Archive for the ‘Classroom Management’ Category

Classroom Management: The Hunt for a Toolbox

Monday, September 10th, 2012

When I first started teaching, how each day went depended a lot on how benevolent my students were feeling. It is embarrassing to admit that. It’s not as though I didn’t know a lot about classroom management; I just didn’t know how to make it work yet. The weeks went on and I learned every day, but I still had a few students who just had a lot of energy. You know, the ones who hate sitting down at all, who you check in with before class starts so when they need them, they will have that pencil and paper ready, rather than lurking at the bottom of their backpacks under missed assignments that are slowly being turned into pulp with the help of an old banana.

Often these kids had really great attitudes, and most days I was able to keep everyone on task using my limited mental toolbox of classroom management strategies. But there were days, usually days when something different was happening, like rain or a modified bell schedule, when my class was straining at the seams, led by these special, energetic students. I could feel the moment when things started to go downhill, when productive energy got that wild note and I knew it was going to be a long day.

Then one day, a student came into my classroom asking if I had the red toolbox.

“What?” I asked in utter confusion.

“The red toolbox. Mr. V said you might have it,” the kid answered helpfully.

I knew I didn’t have any red toolbox, but since the kid was already there, I looked through any closet or drawer where a toolbox could be hiding. Had there been after-hours repairs on my classroom? Finally, I had to turn him away.

“That’s okay, he said it might be Mrs. L who has it. He couldn’t remember.”

Hmmm.

At lunch, I got the scoop. The red toolbox is the trick that drains that little bit of extra energy while you get the rest of your class back on track. You simply write a hall pass for a student, before anything negative happens but after you see what direction things are heading, and your very energetic student rushes off to do you an important favor. Teachers in the know will look for the box, then suddenly remember that a certain teacher on the other side of the school might have borrowed it. This has to be done carefully, or students can spend forty-five minutes wandering around looking for the red toolbox. It is important to find out where students have already looked, and if you think they’ve been out of class for more than a few minutes, it might be time to say, “Sorry. I just can’t remember who has it. You’d better get back to class.”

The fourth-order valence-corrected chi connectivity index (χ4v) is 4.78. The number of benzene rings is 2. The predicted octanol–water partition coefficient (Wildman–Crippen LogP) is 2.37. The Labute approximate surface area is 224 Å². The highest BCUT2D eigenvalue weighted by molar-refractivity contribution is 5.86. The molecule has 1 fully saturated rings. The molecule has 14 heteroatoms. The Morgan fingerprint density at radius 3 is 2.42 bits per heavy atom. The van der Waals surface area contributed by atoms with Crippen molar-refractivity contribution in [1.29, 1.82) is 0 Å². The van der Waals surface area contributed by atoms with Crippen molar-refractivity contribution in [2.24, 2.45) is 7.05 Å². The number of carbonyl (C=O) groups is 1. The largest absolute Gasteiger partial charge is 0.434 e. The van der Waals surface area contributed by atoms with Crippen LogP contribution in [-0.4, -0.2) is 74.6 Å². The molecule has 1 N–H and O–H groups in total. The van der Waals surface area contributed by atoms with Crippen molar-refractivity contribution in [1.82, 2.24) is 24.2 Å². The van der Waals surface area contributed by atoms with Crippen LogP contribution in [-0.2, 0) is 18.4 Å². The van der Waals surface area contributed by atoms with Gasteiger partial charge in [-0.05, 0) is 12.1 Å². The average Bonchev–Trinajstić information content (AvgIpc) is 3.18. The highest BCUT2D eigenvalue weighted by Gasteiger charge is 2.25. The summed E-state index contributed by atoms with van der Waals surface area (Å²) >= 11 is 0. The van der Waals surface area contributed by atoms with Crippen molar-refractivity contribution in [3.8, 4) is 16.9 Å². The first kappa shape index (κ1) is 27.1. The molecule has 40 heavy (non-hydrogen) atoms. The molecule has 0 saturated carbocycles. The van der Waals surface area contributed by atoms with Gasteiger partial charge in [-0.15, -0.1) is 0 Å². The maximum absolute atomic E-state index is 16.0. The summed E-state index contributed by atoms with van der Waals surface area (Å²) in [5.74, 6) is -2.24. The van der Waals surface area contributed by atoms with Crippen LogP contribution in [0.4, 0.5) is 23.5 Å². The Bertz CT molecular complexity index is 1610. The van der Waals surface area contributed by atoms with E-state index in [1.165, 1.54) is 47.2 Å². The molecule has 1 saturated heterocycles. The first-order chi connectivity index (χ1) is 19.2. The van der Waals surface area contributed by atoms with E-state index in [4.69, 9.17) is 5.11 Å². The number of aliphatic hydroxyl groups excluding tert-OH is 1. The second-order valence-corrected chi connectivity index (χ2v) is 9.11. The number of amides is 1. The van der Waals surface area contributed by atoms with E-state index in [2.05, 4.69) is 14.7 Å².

In this age of bell-to-bell teaching, I imagine this isn’t a popular strategy for everyone. The idea is that you keep the students exposed to content whether they’re able to participate meaningfully right then or not, right? I say, let them stretch their legs for five minutes and come back feeling good about themselves for helping and ready to learn.

The Flipped Classroom

Tuesday, March 20th, 2012

I am starting to see lots of information about the “flipped classroom.”  This has grown out of the Kahn model, which was talked about at the TED (Technology, Entertainment, and Design) conference.  Here’s a link to learn more about TED and the Flipped Classroom.

It is the type of thing that I start to wonder about when it comes to education.  While in theory it works really well, it raises a whole host of questions.  Here are some that I have:

  • How much time does it take to prepare the videos that kids need to watch?
  • Does this span every grade level?  Or where should you start with this model?
  • What if there is no computer in the student’s home to watch?
  • How do you deal with the student who hasn’t bothered to do the homework?  (This is an age-old question, but I wonder how this works.)
  • What goes into the video?  It is just a teacher talking, is it clips that make things clearer to the kids?  How much “set design” do you have to do to make kids pay attention?